French tax police raid US Google’s Paris offices for fraud
"These searches are part of a preliminary investigation opened in June 16, 2015, into aggravated tax
fraud and conspiracy to conceal (it), following a complaint by the French tax administration," the national financial prosecution service (PNF) said in a statement.
A Google spokeswoman told AFP: "We respect French legislation and are fully cooperating with the authorities to answer their questions." French authorities believe the Californian group owes 1.6 billion euros ($1.7 billion) in back taxes, a source close to the matter said in February. Google is one of several multinational corporations that have come under fire in Europe for paying extremely low taxes by shifting revenue across borders in an often complex web of financial arrangements. Its European operations are headquartered in Ireland, which has some of the lowest corporate tax rates in the region.
The PNF said the probe aimed to "check" whether Google Ireland Limited "has a stable establishment in France and whether by not declaring part of its activity carried out on French territory it has failed in its tax obligations, notably in terms of company tax and value added tax".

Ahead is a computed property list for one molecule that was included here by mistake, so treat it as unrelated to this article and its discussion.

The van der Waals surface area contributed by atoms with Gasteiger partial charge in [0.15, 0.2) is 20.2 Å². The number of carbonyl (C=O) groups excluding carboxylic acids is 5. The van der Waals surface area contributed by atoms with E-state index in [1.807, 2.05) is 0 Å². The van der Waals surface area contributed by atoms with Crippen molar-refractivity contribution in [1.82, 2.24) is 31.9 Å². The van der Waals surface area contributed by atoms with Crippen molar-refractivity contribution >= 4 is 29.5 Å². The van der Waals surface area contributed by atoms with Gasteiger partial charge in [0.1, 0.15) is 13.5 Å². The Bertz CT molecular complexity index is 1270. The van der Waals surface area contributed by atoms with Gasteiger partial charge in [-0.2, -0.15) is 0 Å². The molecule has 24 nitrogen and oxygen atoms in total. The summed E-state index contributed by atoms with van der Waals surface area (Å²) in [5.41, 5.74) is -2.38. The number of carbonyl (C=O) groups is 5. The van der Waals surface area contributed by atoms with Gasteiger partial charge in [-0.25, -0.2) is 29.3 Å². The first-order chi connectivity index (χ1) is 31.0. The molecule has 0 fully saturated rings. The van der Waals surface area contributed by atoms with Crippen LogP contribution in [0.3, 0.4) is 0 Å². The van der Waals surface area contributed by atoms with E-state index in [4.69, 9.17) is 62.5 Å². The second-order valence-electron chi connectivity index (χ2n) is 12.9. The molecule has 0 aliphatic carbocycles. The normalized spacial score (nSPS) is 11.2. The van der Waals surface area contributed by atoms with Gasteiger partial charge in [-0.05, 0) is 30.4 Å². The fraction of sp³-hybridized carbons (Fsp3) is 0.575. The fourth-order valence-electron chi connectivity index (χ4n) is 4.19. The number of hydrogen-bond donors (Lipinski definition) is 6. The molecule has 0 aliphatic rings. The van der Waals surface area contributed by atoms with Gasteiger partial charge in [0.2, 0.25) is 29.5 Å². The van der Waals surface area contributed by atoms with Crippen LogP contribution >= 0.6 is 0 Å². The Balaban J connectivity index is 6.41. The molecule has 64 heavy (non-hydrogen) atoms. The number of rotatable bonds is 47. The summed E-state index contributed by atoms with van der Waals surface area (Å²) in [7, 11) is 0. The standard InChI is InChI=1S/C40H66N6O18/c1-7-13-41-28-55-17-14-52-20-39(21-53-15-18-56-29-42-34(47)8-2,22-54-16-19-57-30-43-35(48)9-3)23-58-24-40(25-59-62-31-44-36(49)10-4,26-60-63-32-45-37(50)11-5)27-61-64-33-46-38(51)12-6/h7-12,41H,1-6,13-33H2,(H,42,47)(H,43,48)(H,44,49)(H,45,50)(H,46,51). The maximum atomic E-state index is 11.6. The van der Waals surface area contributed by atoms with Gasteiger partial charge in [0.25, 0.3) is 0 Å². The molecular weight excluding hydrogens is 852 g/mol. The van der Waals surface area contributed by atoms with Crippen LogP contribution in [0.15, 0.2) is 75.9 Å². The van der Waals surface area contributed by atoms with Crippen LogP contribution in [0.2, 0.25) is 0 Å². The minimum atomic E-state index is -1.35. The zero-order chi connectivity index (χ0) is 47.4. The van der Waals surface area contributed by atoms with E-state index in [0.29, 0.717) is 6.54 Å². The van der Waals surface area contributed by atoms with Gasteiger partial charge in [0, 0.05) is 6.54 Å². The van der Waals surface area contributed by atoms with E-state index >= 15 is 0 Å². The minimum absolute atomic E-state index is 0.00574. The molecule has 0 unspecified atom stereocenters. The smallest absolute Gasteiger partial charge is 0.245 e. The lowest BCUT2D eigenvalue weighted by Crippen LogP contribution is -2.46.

Google France received a "notification" of the investigation back in March 2014, which did not give any precise figures.
It has been raided by French authorities before, in June 2011, during an investigation into transfers to its Irish headquarters.
In January, Google agreed to pay 130 million (170 million euros) in back taxes to Britain following a government inquiry. Italy has demanded more than 200 million euros from Google, accused of
perpetrating tax fraud there for years.
Authorities in the US and several European countries have begun cracking down on so-called "tax optimisation" practices thought to rob their coffers of billions of euros in potential revenue every year.
The European Union has also been investigating "tax rulings" by some member states that benefit multi-nationals.